A U.S. program once put to work as an economic lifeline in the 1930s is being proposed for revival as a 21st-century response to youth unemployment, devastated ecosystems, and the climate crisis.
“As youth unemployment soars and people inside and outside of government finally begin to confront our climate crisis, numerous proposals have cropped up to resurrect the Civilian Conservation Corps (CCC),” writes Next100 workforce policy expert Daniel Munczek Edelman in a recent op-ed for Yale E360.
Tallying up the various proposals that have been put forward for a refreshed CCC to date, Edelman notes that “Joe Biden’s campaign has one plan, the Biden-Sanders Unity Task Force has another. Think tanks have written a couple. And Congress has produced at least seven.” In California the ball is already rolling, he adds, with the launch of the state’s Climate Action Corps in late September.
A cross-country Civilian Climate Corps could employ “thousands or even millions” of the young people who lost work during the pandemic in the urgent task of restoring America’s degraded land and water systems, and in shoring up ecosystems and communities on the front lines of the climate crisis, explains Edelman.
Looking back on the history of the original CCC, he highlights the speed with which the Corps was able to put people to work.
“FDR proposed the program to Congress as a collaboration between the Interior, Agriculture, Labor, and War Departments on March 21, 1933, and signed it into law 10 days later, mere weeks after his March 4 inauguration,” he writes. “The first participant enrolled the following week, and the first camp opened on April 17. More than 100,000 volunteers were working in June, and 300,000 were spread across 1,500 camps by August.”
The Corps accomplished a huge amount of good work, the legacy of which still stands—albeit often in degraded form from lack of upkeep—all over the United States. The improvements the Corps made to federal lands “established the national parks system as we know it today, allowing millions more Americans access to the outdoors,” Edelman writes.
Recent research also suggests the program “benefitted those who served in it tremendously, helping to boost their lifetime earnings and long-term health.” But, crucially, not for everyone.
“The CCC originally had integrated camps outside of the South, but the program eventually gave in to racist pressure and segregated Black participants into their own work sites,” explains Edelman. Women of all races were blocked from inclusion altogether, as were many of the impoverished—despite their obvious need for such a program. Therein lies the critical change that would need to be implemented in today’s climate-focused CCC: a new Corps must be open to all, and particularly attuned to “young people from places that have suffered environmental injustice, especially communities of colour.”
Designing a modern Climate Corps “with equity at its core” would not undo systemic racism, Edelman writes, but “it could help ameliorate it.”
To be most effective, a Climate Corps would be launched through an expansion of the federal Americorps civic engagement and youth employment program. That approach would keep costs and implementation timelines in check by drawing on “its existing infrastructure, its partnerships with numerous conservation non-profits and government agencies, and its recruitment and job placement expertise.” It must also focus on hiring young people directly into jobs that are relatively short-term (no more than two years) and that “don’t require significant up-front training”: for example, projects like irrigation system repair, coastal and native grassland ecosystem restoration, and disaster preparedness work—an endeavour that could include community engagement and education.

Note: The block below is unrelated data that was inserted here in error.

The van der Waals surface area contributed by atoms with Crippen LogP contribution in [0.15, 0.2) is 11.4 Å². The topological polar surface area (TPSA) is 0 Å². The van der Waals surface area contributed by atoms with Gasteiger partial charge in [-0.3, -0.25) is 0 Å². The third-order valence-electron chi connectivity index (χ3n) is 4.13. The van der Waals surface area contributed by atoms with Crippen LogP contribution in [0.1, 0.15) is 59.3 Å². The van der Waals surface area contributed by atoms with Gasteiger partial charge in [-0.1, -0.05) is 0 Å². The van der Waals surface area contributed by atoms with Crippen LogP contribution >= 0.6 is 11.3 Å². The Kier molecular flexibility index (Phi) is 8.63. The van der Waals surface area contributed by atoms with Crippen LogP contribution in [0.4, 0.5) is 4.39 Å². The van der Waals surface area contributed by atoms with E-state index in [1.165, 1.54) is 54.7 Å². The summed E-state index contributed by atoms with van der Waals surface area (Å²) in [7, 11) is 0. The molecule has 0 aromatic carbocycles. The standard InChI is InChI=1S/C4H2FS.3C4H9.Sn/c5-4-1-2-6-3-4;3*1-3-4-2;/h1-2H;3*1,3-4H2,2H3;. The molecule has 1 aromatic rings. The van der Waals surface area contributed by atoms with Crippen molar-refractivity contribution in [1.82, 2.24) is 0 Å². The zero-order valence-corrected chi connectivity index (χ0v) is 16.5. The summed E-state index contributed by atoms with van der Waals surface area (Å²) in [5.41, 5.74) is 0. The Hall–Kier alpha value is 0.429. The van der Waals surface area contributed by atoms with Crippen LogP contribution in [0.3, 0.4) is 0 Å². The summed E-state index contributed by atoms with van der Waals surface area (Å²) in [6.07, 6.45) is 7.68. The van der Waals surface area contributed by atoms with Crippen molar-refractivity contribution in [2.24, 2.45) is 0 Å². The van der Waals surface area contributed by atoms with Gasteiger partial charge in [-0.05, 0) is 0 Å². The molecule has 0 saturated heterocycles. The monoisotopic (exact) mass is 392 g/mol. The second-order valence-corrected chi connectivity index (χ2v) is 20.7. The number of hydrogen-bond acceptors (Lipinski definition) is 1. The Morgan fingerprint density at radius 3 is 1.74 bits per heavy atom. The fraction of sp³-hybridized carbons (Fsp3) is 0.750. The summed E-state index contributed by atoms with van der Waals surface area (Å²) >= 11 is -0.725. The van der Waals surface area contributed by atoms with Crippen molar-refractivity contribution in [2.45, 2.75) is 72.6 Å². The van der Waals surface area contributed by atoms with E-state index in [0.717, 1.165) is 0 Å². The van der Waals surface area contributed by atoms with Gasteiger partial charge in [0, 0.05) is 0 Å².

Critically, though, what the Corps must not do is invest “in low- to middle-skill green construction work, such as installing solar panels, weatherizing buildings, or creating urban bike lanes.” That’s because bringing a subsidized work force into those areas “could box out and slow the growth of the small- and mid-sized construction and construction-adjacent businesses that would normally do these jobs”. Those businesses, Edelman writes, “would be better served by receiving government contracts, grants, or subsidies that allow them to make their own hiring decisions, as most existing climate action plans propose.”
While there currently exists no comprehensive data on just how many jobs a Climate Corps could create, the fact that “the maintenance backlog of the National Parks Service is in the billions of dollars” bodes well for its demand. The U.S. also “has suitable land for an additional 60 billion trees”, and its rich wetlands “occupy just half of their historical acreage”, leaving plenty of opportunity for restoration.
A final benefit of such work is that it could train workers to fill a growing green job force. “Beyond providing education awards for future tuition costs as existing AmeriCorps programs do, a Climate Corps could offer a menu of options for industry-recognized green job certifications, as well as the schedule flexibility to earn them before graduating from the program,” explains Edelman.
But a successful Climate Corps would have to pay its members considerably more than what is currently offered by existing AmeriCorps programs. Noting that current programs “have an annual living allowance that ranges between about US$5,000 to $25,000, as well as an education award worth up to $6,000,” he writes that “such a low allowance makes it difficult for young people without significant family resources to sign up.”
A Climate Corps truly fit for the 21st century, in contrast, would “reduce barriers to entry by paying a livable wage and providing quality health insurance and an education award that covers the cost of attending a local public university for at least the duration of a volunteer’s Corps service.”